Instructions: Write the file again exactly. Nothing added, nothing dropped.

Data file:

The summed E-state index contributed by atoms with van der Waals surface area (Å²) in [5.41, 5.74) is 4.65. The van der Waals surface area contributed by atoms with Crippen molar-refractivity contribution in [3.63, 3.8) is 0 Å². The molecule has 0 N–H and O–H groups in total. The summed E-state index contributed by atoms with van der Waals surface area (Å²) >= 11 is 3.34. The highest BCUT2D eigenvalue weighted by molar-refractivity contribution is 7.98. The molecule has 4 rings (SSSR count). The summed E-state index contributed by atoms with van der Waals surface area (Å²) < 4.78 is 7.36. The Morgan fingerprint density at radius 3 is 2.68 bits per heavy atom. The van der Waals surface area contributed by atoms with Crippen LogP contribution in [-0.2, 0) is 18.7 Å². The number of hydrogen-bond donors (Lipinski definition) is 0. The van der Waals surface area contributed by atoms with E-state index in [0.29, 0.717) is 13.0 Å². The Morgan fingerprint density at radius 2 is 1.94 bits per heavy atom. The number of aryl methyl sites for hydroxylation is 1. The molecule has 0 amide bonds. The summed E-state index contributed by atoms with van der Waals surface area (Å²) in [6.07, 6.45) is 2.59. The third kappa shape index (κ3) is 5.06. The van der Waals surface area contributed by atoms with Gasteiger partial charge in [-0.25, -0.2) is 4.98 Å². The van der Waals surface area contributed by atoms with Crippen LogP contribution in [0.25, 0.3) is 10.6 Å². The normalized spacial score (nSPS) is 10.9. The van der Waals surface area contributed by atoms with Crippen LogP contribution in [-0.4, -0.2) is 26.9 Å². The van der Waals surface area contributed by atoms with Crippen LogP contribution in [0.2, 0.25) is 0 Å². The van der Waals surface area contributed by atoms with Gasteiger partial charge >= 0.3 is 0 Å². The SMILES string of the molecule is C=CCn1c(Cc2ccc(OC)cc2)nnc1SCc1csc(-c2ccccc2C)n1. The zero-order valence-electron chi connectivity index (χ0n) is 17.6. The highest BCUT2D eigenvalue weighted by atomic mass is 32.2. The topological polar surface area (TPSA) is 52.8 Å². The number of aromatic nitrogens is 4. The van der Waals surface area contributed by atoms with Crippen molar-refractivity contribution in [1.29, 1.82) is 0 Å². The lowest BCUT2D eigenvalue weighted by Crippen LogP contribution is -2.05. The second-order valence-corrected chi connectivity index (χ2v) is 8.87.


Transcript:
The summed E-state index contributed by atoms with van der Waals surface area (Å²) in [5.41, 5.74) is 4.65. The van der Waals surface area contributed by atoms with Crippen molar-refractivity contribution in [3.63, 3.8) is 0 Å². The molecule has 0 N–H and O–H groups in total. The summed E-state index contributed by atoms with van der Waals surface area (Å²) >= 11 is 3.34. The highest BCUT2D eigenvalue weighted by molar-refractivity contribution is 7.98. The molecule has 4 rings (SSSR count). The summed E-state index contributed by atoms with van der Waals surface area (Å²) < 4.78 is 7.36. The Morgan fingerprint density at radius 3 is 2.68 bits per heavy atom. The van der Waals surface area contributed by atoms with Crippen LogP contribution in [-0.2, 0) is 18.7 Å². The number of hydrogen-bond donors (Lipinski definition) is 0. The van der Waals surface area contributed by atoms with E-state index in [0.29, 0.717) is 13.0 Å². The Morgan fingerprint density at radius 2 is 1.94 bits per heavy atom. The number of aryl methyl sites for hydroxylation is 1. The molecule has 0 amide bonds. The summed E-state index contributed by atoms with van der Waals surface area (Å²) in [6.07, 6.45) is 2.59. The third kappa shape index (κ3) is 5.06. The van der Waals surface area contributed by atoms with Gasteiger partial charge in [-0.25, -0.2) is 4.98 Å². The van der Waals surface area contributed by atoms with Crippen LogP contribution in [0.25, 0.3) is 10.6 Å². The normalized spacial score (nSPS) is 10.9. The van der Waals surface area contributed by atoms with Crippen LogP contribution in [-0.4, -0.2) is 26.9 Å². The van der Waals surface area contributed by atoms with Crippen LogP contribution in [0.2, 0.25) is 0 Å². The van der Waals surface area contributed by atoms with Gasteiger partial charge >= 0.3 is 0 Å². The SMILES string of the molecule is C=CCn1c(Cc2ccc(OC)cc2)nnc1SCc1csc(-c2ccccc2C)n1. The zero-order valence-electron chi connectivity index (χ0n) is 17.6. The highest BCUT2D eigenvalue weighted by atomic mass is 32.2. The topological polar surface area (TPSA) is 52.8 Å². The number of aromatic nitrogens is 4. The van der Waals surface area contributed by atoms with Crippen molar-refractivity contribution in [1.29, 1.82) is 0 Å². The lowest BCUT2D eigenvalue weighted by Crippen LogP contribution is -2.05. The second-order valence-corrected chi connectivity index (χ2v) is 8.87.